Manchester Publisher's Note: Penny wise, pound foolish
Last weekís Valentineís snowstorm closed schools, city offices, the courts and thousands of small and large businesses. But it didnít need to.
In Manchester the snow never topped eight inches and it came down at a steady pace. If city government wanted to keep the streets clear of snow they could have, but the policy is to hold back the plows until most of the snow has fallen.
Itís perhaps one of the more stupid policies in a city full of stupid policies (odd-even parking, anyone?). In most northern cities, governments make a real effort to make sure snow doesnít interrupt business. After all, closing thousands of businesses has a huge negative economic impact. Think of all the lost business, lost wages and extra costs to parents and schools for all the kids waylaid at home. The true cost of snow-covered roads may be in the million of dollars for Manchester.
This wait-until-the-snow-has-ruined-a-day-of-work policy reflects deeper themes in our city government and the Board of Mayor and Aldermen that oversees it.
It seems that they ask themselves how much can we save now regardless of how much money it costs us later or how much damage it does to business in this city. Businesses donít vote. Itís not exactly anti-business, itís just unconcerned with the health of business in the city. While our board and mayor always ask how much will this add to the tax rate, do they ask how will this help or hurt business? How can we make Manchester more business-friendly?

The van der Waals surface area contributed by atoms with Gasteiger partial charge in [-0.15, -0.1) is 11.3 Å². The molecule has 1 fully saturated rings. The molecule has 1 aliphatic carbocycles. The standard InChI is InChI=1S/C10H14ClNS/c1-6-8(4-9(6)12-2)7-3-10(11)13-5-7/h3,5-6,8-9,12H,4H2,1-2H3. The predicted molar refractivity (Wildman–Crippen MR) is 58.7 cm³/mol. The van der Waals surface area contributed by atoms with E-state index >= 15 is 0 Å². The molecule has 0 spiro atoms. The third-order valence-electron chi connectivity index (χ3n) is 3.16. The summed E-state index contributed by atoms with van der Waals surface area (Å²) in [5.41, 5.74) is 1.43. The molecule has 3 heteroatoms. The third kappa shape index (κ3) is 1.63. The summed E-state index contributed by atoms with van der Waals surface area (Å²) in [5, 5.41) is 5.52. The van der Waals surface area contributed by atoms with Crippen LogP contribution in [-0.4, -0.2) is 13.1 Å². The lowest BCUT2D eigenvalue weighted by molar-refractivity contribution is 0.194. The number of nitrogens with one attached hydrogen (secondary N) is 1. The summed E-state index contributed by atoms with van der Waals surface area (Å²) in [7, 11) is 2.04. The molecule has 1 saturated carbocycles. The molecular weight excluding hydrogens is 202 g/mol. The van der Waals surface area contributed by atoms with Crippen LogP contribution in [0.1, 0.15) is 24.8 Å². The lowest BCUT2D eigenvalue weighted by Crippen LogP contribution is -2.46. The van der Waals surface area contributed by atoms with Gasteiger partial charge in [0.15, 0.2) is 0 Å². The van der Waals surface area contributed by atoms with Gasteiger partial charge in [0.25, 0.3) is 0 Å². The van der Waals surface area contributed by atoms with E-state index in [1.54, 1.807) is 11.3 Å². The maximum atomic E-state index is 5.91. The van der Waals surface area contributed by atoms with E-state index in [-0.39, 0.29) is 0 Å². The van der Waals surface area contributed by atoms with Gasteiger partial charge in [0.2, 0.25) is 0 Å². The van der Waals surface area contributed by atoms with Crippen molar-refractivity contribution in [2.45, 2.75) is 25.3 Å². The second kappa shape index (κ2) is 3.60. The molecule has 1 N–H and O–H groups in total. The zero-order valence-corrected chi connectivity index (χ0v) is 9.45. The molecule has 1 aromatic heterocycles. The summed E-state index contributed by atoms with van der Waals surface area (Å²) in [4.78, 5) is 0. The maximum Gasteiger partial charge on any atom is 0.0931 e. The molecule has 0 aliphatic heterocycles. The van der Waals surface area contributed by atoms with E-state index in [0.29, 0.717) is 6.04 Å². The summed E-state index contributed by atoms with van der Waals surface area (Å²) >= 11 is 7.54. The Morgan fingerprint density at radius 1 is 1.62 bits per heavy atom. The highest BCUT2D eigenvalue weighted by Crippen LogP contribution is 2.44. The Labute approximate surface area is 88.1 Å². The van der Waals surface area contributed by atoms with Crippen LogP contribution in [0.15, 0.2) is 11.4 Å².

I was hoping Mayor Frank Guinta would change the debate to one that included city governmentís impact on business, but that hasnít happened. Instead, the mayor continues to get into political wrestling with the board over pennies on our tax rate.
Of course we want a board and mayor to spend our money wisely and to keep a lid on taxes and fees. That needs to be balanced with the needs of residents, city infrastructure and business.
However, the board and mayor arenít going to change until they think that voters care about making Manchester a better place to live and do business.
So whatís in it for voters?
A growing city with plenty of good jobs, clean parks and good schools is a great place to live. That translates not only into a better quality of life, but also into higher property values. Most folksí personal wealth is tied up in their homes and most renters who want to buy a home want the confidence that property they buy will increase in value over time. It doesnít matter how low your property taxes are if you canít sell your home. The days when people lived in the same home for 50 years have passed. Today, itís common for people to live in several homes over a lifetime. Climbing or stable property values are key. So while it might seem foolish now to make sure Manchester is business-friendly, it will sure pay off later.